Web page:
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Peach grower named Louisiana Farmer of the Year

RUSTON, La. - As a young man, Joe Mitcham Jr. considered a career in medicine. But being a Ruston native, he naturally had to try his patience with peaches. That business decision paid off in many ways, but especially when Mitcham was named the 2004 Louisiana Farmer of the Year at the Lod Cook Alumni Center in Baton Rouge.

Mitcham was selected as Farmer of the Year from a field of three finalists. The others recognized for their significant contributions to Louisiana agriculture were Ricky Gonsoulin, a sugarcane farmer from New Iberia, and Alton Lewing, a poultry producer from Sabine Parish.

The Farmer of the Year and other finalists were honored at an annual banquet sponsored by the Louisiana Agri-News Network, Louisiana Dodge Dealers, Louisiana John Deere Agricultural Dealers and the LSU AgCenter.

"We are pleased to be a part of this program to recognize the outstanding members of Louisiana's vital agricultural industries," LSU AgCenter Chancellor William B. "Bill" Richardson said. "We congratulate all the dedicated men and women in agriculture who work hard each day to provide us with the food and fiber we need."

This year’s hard-working winner manages 115 acres of mature peach trees producing more than 15,000 bushels a year.

Mitcham also operates a specialty store featuring peach products and arts and crafts produced by local residents. The idea for the store, which is located in the middle of his orchard, came to him after some prodding from Mother Nature.

"We had a severe hail storm and I thought, ‘What could we do with all these damaged peaches?’” Mitcham said. “We started making a peach preserve, and then a byproduct of preserve was a lot of peach juice. Then we came up with unusual items such as a peach salsa, which is half tomato, half peach. A lot of people seem to like it."

Because of growing concerns about the depletion of the Sparta aquifer, Mitcham developed a series of catch ponds for irrigation. The pumps he uses to move water from smaller catch ponds to the large holding pond are solar-powered.

After losing his crop to freezes four times, Mitcham adapted wind machines that are used by apple growers in the Northwest to protect his peach trees.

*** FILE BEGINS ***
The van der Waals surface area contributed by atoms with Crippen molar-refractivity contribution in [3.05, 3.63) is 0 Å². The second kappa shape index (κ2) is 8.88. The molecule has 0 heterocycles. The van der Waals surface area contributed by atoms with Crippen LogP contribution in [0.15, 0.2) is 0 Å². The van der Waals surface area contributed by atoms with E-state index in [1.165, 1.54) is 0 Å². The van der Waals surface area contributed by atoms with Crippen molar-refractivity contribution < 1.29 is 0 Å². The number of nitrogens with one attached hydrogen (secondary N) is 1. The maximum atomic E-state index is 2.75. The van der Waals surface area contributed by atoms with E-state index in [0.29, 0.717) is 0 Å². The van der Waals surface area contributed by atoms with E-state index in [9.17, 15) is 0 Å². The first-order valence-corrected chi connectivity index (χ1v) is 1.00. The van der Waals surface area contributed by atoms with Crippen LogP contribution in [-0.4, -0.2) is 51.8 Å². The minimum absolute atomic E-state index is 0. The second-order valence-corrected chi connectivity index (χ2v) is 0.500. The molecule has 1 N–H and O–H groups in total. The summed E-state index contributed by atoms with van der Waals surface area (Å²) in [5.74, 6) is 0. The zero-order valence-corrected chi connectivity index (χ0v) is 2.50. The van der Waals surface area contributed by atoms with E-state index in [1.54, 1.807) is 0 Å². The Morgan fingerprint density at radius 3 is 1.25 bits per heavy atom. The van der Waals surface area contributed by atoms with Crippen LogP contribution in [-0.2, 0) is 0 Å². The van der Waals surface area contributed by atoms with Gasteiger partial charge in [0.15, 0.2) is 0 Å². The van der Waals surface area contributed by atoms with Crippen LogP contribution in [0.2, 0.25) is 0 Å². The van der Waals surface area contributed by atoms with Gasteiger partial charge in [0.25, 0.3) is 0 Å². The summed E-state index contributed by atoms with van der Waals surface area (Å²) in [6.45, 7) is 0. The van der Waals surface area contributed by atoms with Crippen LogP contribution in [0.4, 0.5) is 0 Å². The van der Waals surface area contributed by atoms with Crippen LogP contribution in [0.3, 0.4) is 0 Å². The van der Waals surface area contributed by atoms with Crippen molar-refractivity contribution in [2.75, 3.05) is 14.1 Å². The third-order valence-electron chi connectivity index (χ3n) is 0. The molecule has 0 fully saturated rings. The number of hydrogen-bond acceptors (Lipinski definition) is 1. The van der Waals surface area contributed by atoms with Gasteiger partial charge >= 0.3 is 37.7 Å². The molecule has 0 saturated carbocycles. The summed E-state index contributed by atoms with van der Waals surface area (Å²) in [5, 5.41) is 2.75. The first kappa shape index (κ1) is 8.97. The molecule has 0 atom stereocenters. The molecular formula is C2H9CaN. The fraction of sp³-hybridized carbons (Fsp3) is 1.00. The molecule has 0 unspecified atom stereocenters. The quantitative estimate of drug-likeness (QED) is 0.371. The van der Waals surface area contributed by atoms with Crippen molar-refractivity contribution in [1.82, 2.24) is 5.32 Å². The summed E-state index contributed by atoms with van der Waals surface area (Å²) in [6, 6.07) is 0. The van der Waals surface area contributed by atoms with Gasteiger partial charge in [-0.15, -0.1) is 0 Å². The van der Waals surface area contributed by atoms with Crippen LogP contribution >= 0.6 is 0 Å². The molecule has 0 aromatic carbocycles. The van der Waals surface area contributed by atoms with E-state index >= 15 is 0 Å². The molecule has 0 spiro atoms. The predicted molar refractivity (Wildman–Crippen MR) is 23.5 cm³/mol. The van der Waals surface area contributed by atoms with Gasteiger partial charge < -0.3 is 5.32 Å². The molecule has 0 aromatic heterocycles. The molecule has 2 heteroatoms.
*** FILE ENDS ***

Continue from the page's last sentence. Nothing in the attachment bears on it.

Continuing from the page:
"They are quite expensive – about $16,000 to $18,000 a piece. But I have 11 of them now," he explained. "That’s how much I believe in them. If conditions are right, they will raise the temperature in the orchard about 5 degrees."

To extend his season from mid-May to mid-August, Mitcham grows 28 different peach varieties. His duties translate into long, hot summer days, but it’s a prescription for success this once-aspiring doctor gladly fills.

"I like being in the outdoors," Mitcham said of his work. "If I want to work 14-hour days, that’s fine with me. It’s hard work lots of time, but it’s very rewarding."

Gonsoulin has farmed sugarcane for 17 years and is an innovator in the sugarcane industry.

He is in the second year of a no-tillage sugarcane test plot that could revolutionize the way sugarcane is grown in Louisiana. He also is active in many agricultural commodity groups and is a recent graduate of the LSU AgCenter Agricultural Leadership Development Program.

Last year, Gonsoulin grew 200 acres of soybeans as a summer cover crop and for additional production. But he says home sweet home will always be the sugarcane fields of Iberia Parish.

"I have no desire to leave this operation unless financially we are no longer able to make a profit,” Gonsoulin said. “Until that day I’m going to be striving to increase ways to do that."

The other finalist, Lewing, oversees three poultry farms just outside of Florien.

Last year, he raised nearly 2 million broilers, and his goal is to produce a 4-pound bird from one-day-old chicks delivered to his farm – in 38 days or less.

Lewing has retrofitted his tunnel houses with the latest computer equipment to monitor temperature and air quality, the two most crucial factors in determining growth rates.

Complementing his poultry business is a successful cow-calf operation. But while he enjoys working with cattle, Lewing realizes the importance of his poultry enterprise.

"I’ve always liked the chicken industry from the time I started with just two houses 30 years ago, through good times and bad," he said, adding, "It’s always paid my bills, and I’ve always been happy doing it."

As part of being selected Farmer of the Year, Mitcham receives $1,000, a one-year lease on a Dodge truck and a 150-hour lease on a John Deere tractor. For being named finalists, Gonsoulin and Lewing each receive $500.

Craig Gautreaux is a writer for the LSU AgCenter.

e-mail: [email protected]

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